Customer Journey Mapping

Yesterday afternoon I had the pleasure of joining Brilliant Noise  at their customer journey mapping event a full summary can be found here. The event was billed to explore how effective customer journey mapping will:

  • Improve customer experience by identifying creative ideas and improvements to systems or processes.
  • Deliver against your business objectives through targeted, measurable change projects.
  • Constantly improve customers’ journeys with a sustainable improvement programme.
  • Identify the KPIs to evaluate improvements, quality and business outcomes.

Iain Nokes Chief Customer Journey Officer at The Economist led that charge, he’s been working with Brilliant Noise to map The Economist’s customer journey with some great success.


Above is a segment of that map showing just a snippet of the touch points and how they are interconnected. What Ian was sharing made perfect sense but as an internal communicator I couldn’t help wondering if I was in the wrong room and whilst an interesting learning opportunity, was it the best use of my time. Then we got into the weeds and Ian shared his key learnings and my brain kicked into overdrive.


The word hypothesis was mentioned multiple times and it seems to be a word of choice when i’ve been talking to my team this week about where we are going to focus our attention over the coming year. This is important when we look at where we might start, where can we have the biggest impact and what will support our overall strategy and business goals. We need to be able to measure our impact and sometimes starting small has more chance of being a success. Or even just identify activity we can stop doing to create space to do more of the things that do get the cut through we’re hoping for.

Visualisation is critical it makes your strategy come to life, Ian mentioned their map is up on the wall in their office and visual content helps drive the message home. We are currently looking at the channels we use and how we can create great content to share on these channels. But as I listened to his journey I was starting to formulate a version of our employee experience in map form in my own head.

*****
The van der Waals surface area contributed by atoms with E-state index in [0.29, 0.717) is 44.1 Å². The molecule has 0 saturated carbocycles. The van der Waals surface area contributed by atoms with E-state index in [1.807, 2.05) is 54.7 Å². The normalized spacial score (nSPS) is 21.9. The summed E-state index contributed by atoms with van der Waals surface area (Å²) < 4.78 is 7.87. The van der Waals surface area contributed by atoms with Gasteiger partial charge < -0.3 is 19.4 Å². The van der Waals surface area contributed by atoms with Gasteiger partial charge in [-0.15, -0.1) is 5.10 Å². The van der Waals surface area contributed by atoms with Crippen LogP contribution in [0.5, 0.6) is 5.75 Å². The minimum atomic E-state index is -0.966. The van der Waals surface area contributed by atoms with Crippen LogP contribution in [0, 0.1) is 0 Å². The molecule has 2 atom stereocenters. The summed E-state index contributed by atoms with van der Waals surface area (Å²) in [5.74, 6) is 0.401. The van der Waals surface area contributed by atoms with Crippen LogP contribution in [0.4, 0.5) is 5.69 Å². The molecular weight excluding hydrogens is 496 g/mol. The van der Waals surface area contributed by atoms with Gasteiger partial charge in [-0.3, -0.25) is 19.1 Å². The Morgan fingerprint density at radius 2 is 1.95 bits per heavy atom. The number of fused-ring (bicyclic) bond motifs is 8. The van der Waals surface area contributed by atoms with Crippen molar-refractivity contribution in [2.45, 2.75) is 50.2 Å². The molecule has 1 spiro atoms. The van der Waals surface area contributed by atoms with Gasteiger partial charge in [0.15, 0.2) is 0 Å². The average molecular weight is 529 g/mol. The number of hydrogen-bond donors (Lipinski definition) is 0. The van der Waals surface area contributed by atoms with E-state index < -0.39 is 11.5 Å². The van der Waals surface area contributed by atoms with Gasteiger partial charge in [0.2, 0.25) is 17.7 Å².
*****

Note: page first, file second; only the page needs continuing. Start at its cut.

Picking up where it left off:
For the second part of the afternoon we broke out into 3 groups and naturally I gravitated to the topic around How the customer journey mapping can support collaboration and culture change. The topic quickly picked up pace and we started to talk about the pain points, in particular when our employees don’t experience the customer journey this can leave them with little empathy for how the customer experiences the brand. And even more challenging is when our employees know and agree that the customer experience needs to change but “the fear” kicks in. Does this mean I will need to do my job differently? will I even have a job? We all shared experiences of back end and front end tensions regarding systems and processes.

So what? My conclusion is that we actually have to look at our own employee journey. Our challenges are very similar and we can take a similar approach to address them. The topic was about the customer experience but if you can’t communicate what that is effectively internally to your employees you have no chance of being able to deliver. Do you make customer experience part of all employees goals for example? However you approach it like all employee communications you need great content delivered through relevant channels.

My takeaways:

  • A new contact who has way more expertise than me on creating great content that I hope to do some knowledge swapping with she’s in the market to learn more about communities.
  • I’m going to map out some of the activity we are reviewing to see what the employee experience looks like with the hope that we can identify quick wins to improve and be more effective in communicating internally.

Definitely a worthwhile afternoon and I’m looking forward to putting some of the ideas into action over the coming weeks.




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